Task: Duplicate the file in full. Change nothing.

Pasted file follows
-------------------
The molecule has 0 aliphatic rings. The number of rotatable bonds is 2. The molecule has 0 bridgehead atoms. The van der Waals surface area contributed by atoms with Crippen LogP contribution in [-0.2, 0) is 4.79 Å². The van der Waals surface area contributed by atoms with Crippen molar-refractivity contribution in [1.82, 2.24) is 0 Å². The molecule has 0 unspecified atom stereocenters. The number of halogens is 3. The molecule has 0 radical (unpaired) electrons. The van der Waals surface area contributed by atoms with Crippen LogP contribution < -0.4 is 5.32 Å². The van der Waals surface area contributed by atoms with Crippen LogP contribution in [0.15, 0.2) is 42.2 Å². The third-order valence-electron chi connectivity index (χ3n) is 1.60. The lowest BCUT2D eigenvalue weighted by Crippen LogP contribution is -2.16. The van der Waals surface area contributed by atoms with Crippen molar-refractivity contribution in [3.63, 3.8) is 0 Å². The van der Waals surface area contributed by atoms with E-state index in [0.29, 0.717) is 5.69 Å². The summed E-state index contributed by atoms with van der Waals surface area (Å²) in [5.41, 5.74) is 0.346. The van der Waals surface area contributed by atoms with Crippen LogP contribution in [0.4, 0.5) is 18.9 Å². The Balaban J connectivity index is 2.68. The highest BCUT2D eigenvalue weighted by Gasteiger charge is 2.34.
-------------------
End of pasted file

The molecule has 0 aliphatic rings. The number of rotatable bonds is 2. The molecule has 0 bridgehead atoms. The van der Waals surface area contributed by atoms with Crippen LogP contribution in [-0.2, 0) is 4.79 Å². The van der Waals surface area contributed by atoms with Crippen molar-refractivity contribution in [1.82, 2.24) is 0 Å². The molecule has 0 unspecified atom stereocenters. The number of halogens is 3. The molecule has 0 radical (unpaired) electrons. The van der Waals surface area contributed by atoms with Crippen LogP contribution < -0.4 is 5.32 Å². The van der Waals surface area contributed by atoms with Crippen LogP contribution in [0.15, 0.2) is 42.2 Å². The third-order valence-electron chi connectivity index (χ3n) is 1.60. The lowest BCUT2D eigenvalue weighted by Crippen LogP contribution is -2.16. The van der Waals surface area contributed by atoms with Crippen molar-refractivity contribution in [3.63, 3.8) is 0 Å². The van der Waals surface area contributed by atoms with E-state index in [0.29, 0.717) is 5.69 Å². The summed E-state index contributed by atoms with van der Waals surface area (Å²) in [5.41, 5.74) is 0.346. The van der Waals surface area contributed by atoms with Crippen LogP contribution in [0.4, 0.5) is 18.9 Å². The Balaban J connectivity index is 2.68. The highest BCUT2D eigenvalue weighted by Gasteiger charge is 2.34.